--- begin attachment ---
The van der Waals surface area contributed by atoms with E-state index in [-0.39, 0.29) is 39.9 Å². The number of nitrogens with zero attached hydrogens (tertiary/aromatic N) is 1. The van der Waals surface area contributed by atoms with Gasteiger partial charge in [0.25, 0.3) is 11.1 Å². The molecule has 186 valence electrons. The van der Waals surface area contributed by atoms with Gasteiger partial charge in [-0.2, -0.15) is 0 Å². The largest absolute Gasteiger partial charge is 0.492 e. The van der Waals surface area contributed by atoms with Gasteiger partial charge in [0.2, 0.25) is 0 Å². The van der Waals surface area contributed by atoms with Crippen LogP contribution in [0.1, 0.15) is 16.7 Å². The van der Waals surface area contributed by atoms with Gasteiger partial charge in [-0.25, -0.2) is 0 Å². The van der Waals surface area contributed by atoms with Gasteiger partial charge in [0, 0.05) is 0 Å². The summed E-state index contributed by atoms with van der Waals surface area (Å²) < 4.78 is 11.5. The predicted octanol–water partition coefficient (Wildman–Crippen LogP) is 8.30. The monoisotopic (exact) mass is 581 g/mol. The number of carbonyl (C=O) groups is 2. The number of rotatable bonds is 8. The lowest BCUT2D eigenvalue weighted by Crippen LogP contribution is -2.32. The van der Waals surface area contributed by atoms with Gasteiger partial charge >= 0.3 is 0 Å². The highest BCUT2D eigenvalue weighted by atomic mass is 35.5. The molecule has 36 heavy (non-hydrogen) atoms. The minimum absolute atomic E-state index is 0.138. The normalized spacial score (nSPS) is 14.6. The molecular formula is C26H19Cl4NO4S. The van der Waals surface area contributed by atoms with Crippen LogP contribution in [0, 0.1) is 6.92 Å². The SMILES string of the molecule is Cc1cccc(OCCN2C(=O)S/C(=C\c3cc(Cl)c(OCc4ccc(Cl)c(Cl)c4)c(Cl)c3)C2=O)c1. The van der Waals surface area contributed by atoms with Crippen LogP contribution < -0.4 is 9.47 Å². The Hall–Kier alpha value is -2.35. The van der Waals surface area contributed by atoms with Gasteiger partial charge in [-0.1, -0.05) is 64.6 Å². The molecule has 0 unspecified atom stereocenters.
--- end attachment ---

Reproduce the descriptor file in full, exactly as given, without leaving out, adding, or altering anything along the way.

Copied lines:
The van der Waals surface area contributed by atoms with E-state index in [-0.39, 0.29) is 39.9 Å². The number of nitrogens with zero attached hydrogens (tertiary/aromatic N) is 1. The van der Waals surface area contributed by atoms with Gasteiger partial charge in [0.25, 0.3) is 11.1 Å². The molecule has 186 valence electrons. The van der Waals surface area contributed by atoms with Gasteiger partial charge in [-0.2, -0.15) is 0 Å². The largest absolute Gasteiger partial charge is 0.492 e. The van der Waals surface area contributed by atoms with Gasteiger partial charge in [0.2, 0.25) is 0 Å². The van der Waals surface area contributed by atoms with Crippen LogP contribution in [0.1, 0.15) is 16.7 Å². The van der Waals surface area contributed by atoms with Gasteiger partial charge in [-0.25, -0.2) is 0 Å². The van der Waals surface area contributed by atoms with Gasteiger partial charge in [0, 0.05) is 0 Å². The summed E-state index contributed by atoms with van der Waals surface area (Å²) < 4.78 is 11.5. The predicted octanol–water partition coefficient (Wildman–Crippen LogP) is 8.30. The monoisotopic (exact) mass is 581 g/mol. The number of carbonyl (C=O) groups is 2. The number of rotatable bonds is 8. The lowest BCUT2D eigenvalue weighted by Crippen LogP contribution is -2.32. The van der Waals surface area contributed by atoms with Gasteiger partial charge >= 0.3 is 0 Å². The highest BCUT2D eigenvalue weighted by atomic mass is 35.5. The molecule has 36 heavy (non-hydrogen) atoms. The minimum absolute atomic E-state index is 0.138. The normalized spacial score (nSPS) is 14.6. The molecular formula is C26H19Cl4NO4S. The van der Waals surface area contributed by atoms with Crippen LogP contribution in [0, 0.1) is 6.92 Å². The SMILES string of the molecule is Cc1cccc(OCCN2C(=O)S/C(=C\c3cc(Cl)c(OCc4ccc(Cl)c(Cl)c4)c(Cl)c3)C2=O)c1. The van der Waals surface area contributed by atoms with Crippen LogP contribution < -0.4 is 9.47 Å². The Hall–Kier alpha value is -2.35. The van der Waals surface area contributed by atoms with Gasteiger partial charge in [-0.1, -0.05) is 64.6 Å². The molecule has 0 unspecified atom stereocenters.